An increasing concern regarding trends in juvenile homicide has resulted in a series of excellent reviews and analyses providing a database for further study and investigation. Unfortunately, because of the structure of these approaches few statistics are currently available on our target group, preteen murderers. When we ask “Who are they, these preteens who commit murders?” we may believe the obvious answer is to be found by simple consulting of official statistics from state and federal agencies and searching through published reports in professional journals. Unfortunately, as this chapter will describe, state and federal sources often fail to discriminate between age groups for those under 18, despite some very obvious logical groupings used in descriptions of young persons: Schools, for example, separate between grade, middle, and high schools. Developmental psychologists used landmark events such as physical maturation (puberty, cognitive ability, moral reasoning, causality, etc.) to reflect different levels of functioning.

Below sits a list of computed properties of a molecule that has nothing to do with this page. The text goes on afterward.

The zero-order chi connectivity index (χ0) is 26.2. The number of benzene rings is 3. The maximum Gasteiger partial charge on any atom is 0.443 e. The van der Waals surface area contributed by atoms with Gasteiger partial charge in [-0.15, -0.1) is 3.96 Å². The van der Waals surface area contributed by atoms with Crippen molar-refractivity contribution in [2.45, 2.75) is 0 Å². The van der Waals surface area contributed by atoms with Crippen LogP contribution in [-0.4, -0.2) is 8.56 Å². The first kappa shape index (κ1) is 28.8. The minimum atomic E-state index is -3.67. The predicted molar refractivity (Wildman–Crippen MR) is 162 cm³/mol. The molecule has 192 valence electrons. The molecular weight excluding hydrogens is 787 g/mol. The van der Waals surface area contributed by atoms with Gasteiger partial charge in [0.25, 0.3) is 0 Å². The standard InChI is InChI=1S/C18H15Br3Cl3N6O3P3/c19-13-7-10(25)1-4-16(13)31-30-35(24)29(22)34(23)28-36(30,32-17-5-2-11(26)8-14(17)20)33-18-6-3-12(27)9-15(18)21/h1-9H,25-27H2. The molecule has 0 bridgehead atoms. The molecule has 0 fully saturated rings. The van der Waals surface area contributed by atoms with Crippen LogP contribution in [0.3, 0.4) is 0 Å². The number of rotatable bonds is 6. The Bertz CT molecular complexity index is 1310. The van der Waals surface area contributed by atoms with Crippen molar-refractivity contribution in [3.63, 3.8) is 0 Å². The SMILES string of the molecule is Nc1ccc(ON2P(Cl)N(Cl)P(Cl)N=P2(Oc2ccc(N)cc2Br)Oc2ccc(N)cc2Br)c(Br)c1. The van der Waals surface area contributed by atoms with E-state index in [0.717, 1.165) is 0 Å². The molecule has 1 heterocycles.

Heide (1993b), in her article on weapons used by juveniles to kill parents, indicates that the available statistical sources characteristics of the victim and the offender “are not presented according to the relationship of the victim and the offender.” Descriptions of the children who kill parents and descriptions of the slain parents are not presented. Lack of in-depth data, according to her report, can in part be overcome by combining existing re-